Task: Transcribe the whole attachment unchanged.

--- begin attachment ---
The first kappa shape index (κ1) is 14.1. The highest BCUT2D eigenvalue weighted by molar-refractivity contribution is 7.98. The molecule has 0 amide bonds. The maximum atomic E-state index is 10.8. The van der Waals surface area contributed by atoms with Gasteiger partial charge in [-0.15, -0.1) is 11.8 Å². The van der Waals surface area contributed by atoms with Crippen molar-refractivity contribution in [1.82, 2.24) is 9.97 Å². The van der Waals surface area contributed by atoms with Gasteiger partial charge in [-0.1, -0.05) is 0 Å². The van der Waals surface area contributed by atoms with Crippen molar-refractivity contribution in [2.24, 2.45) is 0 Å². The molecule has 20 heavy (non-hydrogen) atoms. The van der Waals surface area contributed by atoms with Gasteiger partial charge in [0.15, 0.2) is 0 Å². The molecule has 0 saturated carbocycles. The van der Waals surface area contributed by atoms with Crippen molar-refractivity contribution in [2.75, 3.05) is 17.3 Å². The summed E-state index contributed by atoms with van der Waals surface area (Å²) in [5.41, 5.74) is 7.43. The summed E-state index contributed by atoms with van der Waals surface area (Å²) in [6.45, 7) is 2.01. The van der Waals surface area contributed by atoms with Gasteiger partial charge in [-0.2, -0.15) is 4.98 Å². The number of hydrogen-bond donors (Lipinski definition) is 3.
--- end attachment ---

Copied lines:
The first kappa shape index (κ1) is 14.1. The highest BCUT2D eigenvalue weighted by molar-refractivity contribution is 7.98. The molecule has 0 amide bonds. The maximum atomic E-state index is 10.8. The van der Waals surface area contributed by atoms with Gasteiger partial charge in [-0.15, -0.1) is 11.8 Å². The van der Waals surface area contributed by atoms with Crippen molar-refractivity contribution in [1.82, 2.24) is 9.97 Å². The van der Waals surface area contributed by atoms with Gasteiger partial charge in [-0.1, -0.05) is 0 Å². The van der Waals surface area contributed by atoms with Crippen molar-refractivity contribution in [2.24, 2.45) is 0 Å². The molecule has 20 heavy (non-hydrogen) atoms. The van der Waals surface area contributed by atoms with Gasteiger partial charge in [0.15, 0.2) is 0 Å². The molecule has 0 saturated carbocycles. The van der Waals surface area contributed by atoms with Crippen molar-refractivity contribution in [2.75, 3.05) is 17.3 Å². The summed E-state index contributed by atoms with van der Waals surface area (Å²) in [5.41, 5.74) is 7.43. The summed E-state index contributed by atoms with van der Waals surface area (Å²) in [6.45, 7) is 2.01. The van der Waals surface area contributed by atoms with Gasteiger partial charge in [-0.2, -0.15) is 4.98 Å². The number of hydrogen-bond donors (Lipinski definition) is 3.